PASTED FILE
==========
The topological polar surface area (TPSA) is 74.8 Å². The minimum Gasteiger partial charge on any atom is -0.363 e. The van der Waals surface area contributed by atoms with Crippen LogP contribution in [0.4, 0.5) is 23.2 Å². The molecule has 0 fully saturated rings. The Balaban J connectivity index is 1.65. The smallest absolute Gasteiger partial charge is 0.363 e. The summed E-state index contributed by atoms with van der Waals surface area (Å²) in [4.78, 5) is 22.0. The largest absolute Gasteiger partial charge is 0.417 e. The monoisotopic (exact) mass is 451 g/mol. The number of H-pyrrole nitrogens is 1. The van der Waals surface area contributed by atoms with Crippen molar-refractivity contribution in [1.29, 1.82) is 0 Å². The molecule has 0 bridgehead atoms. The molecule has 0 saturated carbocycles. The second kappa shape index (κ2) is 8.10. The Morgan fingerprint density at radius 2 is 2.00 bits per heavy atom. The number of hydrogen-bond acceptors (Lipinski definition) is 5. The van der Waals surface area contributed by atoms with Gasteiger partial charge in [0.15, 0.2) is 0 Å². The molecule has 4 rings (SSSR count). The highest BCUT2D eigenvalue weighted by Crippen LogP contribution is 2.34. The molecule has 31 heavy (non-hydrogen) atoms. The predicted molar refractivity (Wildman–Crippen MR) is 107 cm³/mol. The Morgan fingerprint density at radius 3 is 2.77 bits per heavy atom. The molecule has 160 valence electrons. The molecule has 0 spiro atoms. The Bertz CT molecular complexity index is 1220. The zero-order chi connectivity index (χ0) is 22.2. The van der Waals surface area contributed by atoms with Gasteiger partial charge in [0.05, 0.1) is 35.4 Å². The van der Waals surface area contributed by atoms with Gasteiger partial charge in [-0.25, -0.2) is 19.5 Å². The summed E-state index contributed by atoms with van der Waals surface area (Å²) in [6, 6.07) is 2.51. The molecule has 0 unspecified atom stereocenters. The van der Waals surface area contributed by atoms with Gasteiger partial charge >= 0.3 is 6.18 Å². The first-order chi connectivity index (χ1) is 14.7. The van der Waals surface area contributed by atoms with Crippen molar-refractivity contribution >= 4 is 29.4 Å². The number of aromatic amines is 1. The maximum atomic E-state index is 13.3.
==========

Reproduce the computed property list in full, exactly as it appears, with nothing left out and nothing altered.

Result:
The topological polar surface area (TPSA) is 74.8 Å². The minimum Gasteiger partial charge on any atom is -0.363 e. The van der Waals surface area contributed by atoms with Crippen LogP contribution in [0.4, 0.5) is 23.2 Å². The molecule has 0 fully saturated rings. The Balaban J connectivity index is 1.65. The smallest absolute Gasteiger partial charge is 0.363 e. The summed E-state index contributed by atoms with van der Waals surface area (Å²) in [4.78, 5) is 22.0. The largest absolute Gasteiger partial charge is 0.417 e. The monoisotopic (exact) mass is 451 g/mol. The number of H-pyrrole nitrogens is 1. The van der Waals surface area contributed by atoms with Crippen molar-refractivity contribution in [1.29, 1.82) is 0 Å². The molecule has 0 bridgehead atoms. The molecule has 0 saturated carbocycles. The second kappa shape index (κ2) is 8.10. The Morgan fingerprint density at radius 2 is 2.00 bits per heavy atom. The number of hydrogen-bond acceptors (Lipinski definition) is 5. The van der Waals surface area contributed by atoms with Gasteiger partial charge in [0.15, 0.2) is 0 Å². The molecule has 4 rings (SSSR count). The highest BCUT2D eigenvalue weighted by Crippen LogP contribution is 2.34. The molecule has 31 heavy (non-hydrogen) atoms. The predicted molar refractivity (Wildman–Crippen MR) is 107 cm³/mol. The Morgan fingerprint density at radius 3 is 2.77 bits per heavy atom. The molecule has 160 valence electrons. The molecule has 0 spiro atoms. The Bertz CT molecular complexity index is 1220. The zero-order chi connectivity index (χ0) is 22.2. The van der Waals surface area contributed by atoms with Gasteiger partial charge in [0.05, 0.1) is 35.4 Å². The van der Waals surface area contributed by atoms with Gasteiger partial charge in [-0.25, -0.2) is 19.5 Å². The summed E-state index contributed by atoms with van der Waals surface area (Å²) in [6, 6.07) is 2.51. The molecule has 0 unspecified atom stereocenters. The van der Waals surface area contributed by atoms with Gasteiger partial charge >= 0.3 is 6.18 Å². The first-order chi connectivity index (χ1) is 14.7. The van der Waals surface area contributed by atoms with Crippen molar-refractivity contribution >= 4 is 29.4 Å². The number of aromatic amines is 1. The maximum atomic E-state index is 13.3.